streaky bacon

HSS

Senior Member
Standard Japanese, Sendaian Japanese
The dictionary says it's British English. Don't people in North America use it? It's easily imaginable --- bacon with streaks of fat.
streaky bacon [uncountable] British English

smoked or salted meat from a pig that has lines of fat going through it
(Longman Dictionary of Contemporary English)
 
  • HSS

    Senior Member
    Standard Japanese, Sendaian Japanese
    So does that mean there is unsteaky bacon in the U.K., I ask those in the U.K. I too only see fat-streaky bacon over here. To make it a language query, does the term 'unsteaky bacon' work in the U.K.?
     

    Hermione Golightly

    Senior Member
    British English
    In the UK, we have 'non-streaky' bacon called 'back bacon', with fat along only one edge of the slices, not running through it. It might be called Canadian bacon in the USA.

    Added: Here's an article and pictures of the three sorts with back bacon at the front right and streaky above it. I wasn't quite right about the Canadian bacon

    http://www.endlesssimmer.com/2010/11/09/three-little-pigs/

    Hermione
     
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    RM1(SS)

    Senior Member
    English - US (Midwest)
    Back bacon seemed to be the default in Scotland, so again it was called simply "bacon."

    Wish I could get some here....
     

    Wordsmyth

    Senior Member
    Native language: English (BrE)
    Actually the choice of bacon in the UK is even broader than has been mentioned so far.

    The three main cuts are streaky (from the belly), back (not surprisingly from the back!) and middle-cut (a larger rasher cut across belly and back; less common in supermarkets these days, but still available from butchers). We always had middle-cut when I was a kid: it was cheaper than back, but not as fatty as streaky.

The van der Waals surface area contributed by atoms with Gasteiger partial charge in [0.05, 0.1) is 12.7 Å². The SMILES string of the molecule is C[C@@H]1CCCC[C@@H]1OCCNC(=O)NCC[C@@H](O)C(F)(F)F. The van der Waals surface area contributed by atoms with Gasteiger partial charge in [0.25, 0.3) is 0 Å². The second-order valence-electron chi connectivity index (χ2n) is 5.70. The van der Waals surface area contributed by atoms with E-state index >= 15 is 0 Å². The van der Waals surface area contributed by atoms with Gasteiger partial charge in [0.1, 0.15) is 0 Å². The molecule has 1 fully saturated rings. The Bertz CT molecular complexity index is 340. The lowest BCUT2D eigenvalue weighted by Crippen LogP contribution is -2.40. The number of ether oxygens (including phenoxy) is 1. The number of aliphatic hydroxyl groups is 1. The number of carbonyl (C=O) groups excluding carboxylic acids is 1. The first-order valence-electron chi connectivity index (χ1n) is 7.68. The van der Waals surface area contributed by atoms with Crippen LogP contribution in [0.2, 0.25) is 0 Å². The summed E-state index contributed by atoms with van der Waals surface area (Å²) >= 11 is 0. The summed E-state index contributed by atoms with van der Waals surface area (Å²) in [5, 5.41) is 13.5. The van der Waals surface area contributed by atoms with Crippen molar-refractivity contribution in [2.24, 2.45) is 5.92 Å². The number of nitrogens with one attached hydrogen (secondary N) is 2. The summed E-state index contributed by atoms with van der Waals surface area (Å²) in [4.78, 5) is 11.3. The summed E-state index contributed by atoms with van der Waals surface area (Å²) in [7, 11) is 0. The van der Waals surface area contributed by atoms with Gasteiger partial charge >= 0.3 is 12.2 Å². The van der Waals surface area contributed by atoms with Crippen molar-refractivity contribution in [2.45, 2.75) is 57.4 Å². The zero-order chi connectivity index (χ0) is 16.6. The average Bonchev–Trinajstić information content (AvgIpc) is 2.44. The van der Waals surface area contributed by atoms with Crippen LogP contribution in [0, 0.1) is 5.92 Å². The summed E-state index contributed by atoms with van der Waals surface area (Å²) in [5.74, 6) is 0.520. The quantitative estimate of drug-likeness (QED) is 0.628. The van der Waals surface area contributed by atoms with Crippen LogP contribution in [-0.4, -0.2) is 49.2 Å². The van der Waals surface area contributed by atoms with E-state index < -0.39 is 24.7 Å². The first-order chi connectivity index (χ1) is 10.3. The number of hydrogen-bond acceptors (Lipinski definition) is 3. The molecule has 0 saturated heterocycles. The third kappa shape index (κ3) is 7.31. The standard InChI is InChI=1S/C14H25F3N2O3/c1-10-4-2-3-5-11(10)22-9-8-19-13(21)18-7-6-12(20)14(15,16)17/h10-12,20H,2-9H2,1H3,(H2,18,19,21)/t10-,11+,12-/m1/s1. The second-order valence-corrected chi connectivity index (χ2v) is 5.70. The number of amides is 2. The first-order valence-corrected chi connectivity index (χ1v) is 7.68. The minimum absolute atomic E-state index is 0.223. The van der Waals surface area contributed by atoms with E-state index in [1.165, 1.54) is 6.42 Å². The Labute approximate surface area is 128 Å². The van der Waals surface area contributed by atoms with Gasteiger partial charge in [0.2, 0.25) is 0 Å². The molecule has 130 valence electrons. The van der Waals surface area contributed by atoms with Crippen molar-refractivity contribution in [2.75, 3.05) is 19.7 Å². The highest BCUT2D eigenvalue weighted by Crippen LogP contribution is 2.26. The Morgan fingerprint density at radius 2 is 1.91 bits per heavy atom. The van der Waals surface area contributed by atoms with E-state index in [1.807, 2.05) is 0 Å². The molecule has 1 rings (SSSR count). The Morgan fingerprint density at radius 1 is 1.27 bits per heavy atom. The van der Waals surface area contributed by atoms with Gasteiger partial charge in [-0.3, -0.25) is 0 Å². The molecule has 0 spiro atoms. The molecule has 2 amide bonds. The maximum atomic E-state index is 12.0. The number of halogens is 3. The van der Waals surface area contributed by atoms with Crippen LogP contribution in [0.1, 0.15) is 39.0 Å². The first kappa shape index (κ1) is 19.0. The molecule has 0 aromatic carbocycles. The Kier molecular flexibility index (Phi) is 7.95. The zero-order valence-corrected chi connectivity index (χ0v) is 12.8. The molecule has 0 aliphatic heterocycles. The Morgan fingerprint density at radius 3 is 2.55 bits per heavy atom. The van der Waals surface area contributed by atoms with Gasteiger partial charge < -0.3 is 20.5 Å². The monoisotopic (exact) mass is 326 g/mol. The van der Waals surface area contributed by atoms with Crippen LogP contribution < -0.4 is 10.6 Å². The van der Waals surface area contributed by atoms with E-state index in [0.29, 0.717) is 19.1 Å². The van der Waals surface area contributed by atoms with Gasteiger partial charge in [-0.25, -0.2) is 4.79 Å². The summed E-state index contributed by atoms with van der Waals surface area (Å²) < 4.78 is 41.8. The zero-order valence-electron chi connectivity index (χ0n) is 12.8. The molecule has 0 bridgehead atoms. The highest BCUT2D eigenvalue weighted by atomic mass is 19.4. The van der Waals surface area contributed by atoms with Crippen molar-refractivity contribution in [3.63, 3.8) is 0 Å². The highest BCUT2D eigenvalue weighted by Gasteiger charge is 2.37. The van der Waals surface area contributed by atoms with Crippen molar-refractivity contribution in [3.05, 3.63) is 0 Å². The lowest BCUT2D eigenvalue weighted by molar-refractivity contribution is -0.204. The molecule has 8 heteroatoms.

There's also gammon, which some would argue (for both culinary and etymological reasons) is not bacon, but ham. However, a grilled gammon rasher is closer in appearance to thick-cut back bacon than to what we usually call "ham" in the UK. I know one family who refer to gammon rashers as "posh bacon".

    And it's not only the cuts that provide variety. Bacon can be dry-cured, wet-cured or smoked. It can be cut to any thickness you prefer (I can't remember exactly how many settings there are on a butcher's slicer, but it must be at least 10). When I first moved to France, the local butcher had a machine with all those settings, but only ever used two: very thin for roasting garnish, and very thick for 'lardons'. When I asked for something like a number 3 thickness, he laughingly said he didn't know if the machine even worked at that setting! (The French really weren't into grilled or fried bacon.;))

    Ws:)
     

    Smauler

    Senior Member
    British English
    Back bacon in the UK in the supermarkets is sold both "smoked" and unsmoked - they have about as large a section for bacon as they do for milk, sometimes.